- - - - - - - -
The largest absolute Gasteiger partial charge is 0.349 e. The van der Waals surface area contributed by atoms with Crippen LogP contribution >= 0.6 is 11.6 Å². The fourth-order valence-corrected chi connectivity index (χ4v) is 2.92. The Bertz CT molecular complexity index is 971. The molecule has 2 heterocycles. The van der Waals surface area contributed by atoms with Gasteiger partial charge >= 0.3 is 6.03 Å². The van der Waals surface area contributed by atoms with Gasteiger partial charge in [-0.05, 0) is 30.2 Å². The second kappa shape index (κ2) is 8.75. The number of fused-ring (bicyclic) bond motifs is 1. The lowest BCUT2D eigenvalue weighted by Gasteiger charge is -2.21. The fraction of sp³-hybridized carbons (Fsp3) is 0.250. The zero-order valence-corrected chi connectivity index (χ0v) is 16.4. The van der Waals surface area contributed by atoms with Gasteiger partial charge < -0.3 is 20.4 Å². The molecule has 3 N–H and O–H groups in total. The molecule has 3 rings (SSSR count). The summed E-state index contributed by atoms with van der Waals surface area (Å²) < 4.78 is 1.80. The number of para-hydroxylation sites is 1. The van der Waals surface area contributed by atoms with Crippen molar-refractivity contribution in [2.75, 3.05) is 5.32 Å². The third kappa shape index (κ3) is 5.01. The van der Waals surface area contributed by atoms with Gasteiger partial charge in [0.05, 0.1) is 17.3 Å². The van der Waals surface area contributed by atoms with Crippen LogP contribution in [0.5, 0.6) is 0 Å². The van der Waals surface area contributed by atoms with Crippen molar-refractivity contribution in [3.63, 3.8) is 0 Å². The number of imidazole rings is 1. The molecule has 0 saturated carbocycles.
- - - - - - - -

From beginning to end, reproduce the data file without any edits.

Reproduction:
The largest absolute Gasteiger partial charge is 0.349 e. The van der Waals surface area contributed by atoms with Crippen LogP contribution >= 0.6 is 11.6 Å². The fourth-order valence-corrected chi connectivity index (χ4v) is 2.92. The Bertz CT molecular complexity index is 971. The molecule has 2 heterocycles. The van der Waals surface area contributed by atoms with Gasteiger partial charge >= 0.3 is 6.03 Å². The van der Waals surface area contributed by atoms with Gasteiger partial charge in [-0.05, 0) is 30.2 Å². The second kappa shape index (κ2) is 8.75. The number of fused-ring (bicyclic) bond motifs is 1. The lowest BCUT2D eigenvalue weighted by Gasteiger charge is -2.21. The fraction of sp³-hybridized carbons (Fsp3) is 0.250. The zero-order valence-corrected chi connectivity index (χ0v) is 16.4. The van der Waals surface area contributed by atoms with Gasteiger partial charge < -0.3 is 20.4 Å². The molecule has 3 N–H and O–H groups in total. The molecule has 3 rings (SSSR count). The summed E-state index contributed by atoms with van der Waals surface area (Å²) < 4.78 is 1.80. The number of para-hydroxylation sites is 1. The van der Waals surface area contributed by atoms with Crippen molar-refractivity contribution in [2.75, 3.05) is 5.32 Å². The third kappa shape index (κ3) is 5.01. The van der Waals surface area contributed by atoms with Gasteiger partial charge in [0.05, 0.1) is 17.3 Å². The van der Waals surface area contributed by atoms with Crippen LogP contribution in [0.5, 0.6) is 0 Å². The van der Waals surface area contributed by atoms with Crippen molar-refractivity contribution in [3.63, 3.8) is 0 Å². The number of imidazole rings is 1. The molecule has 0 saturated carbocycles.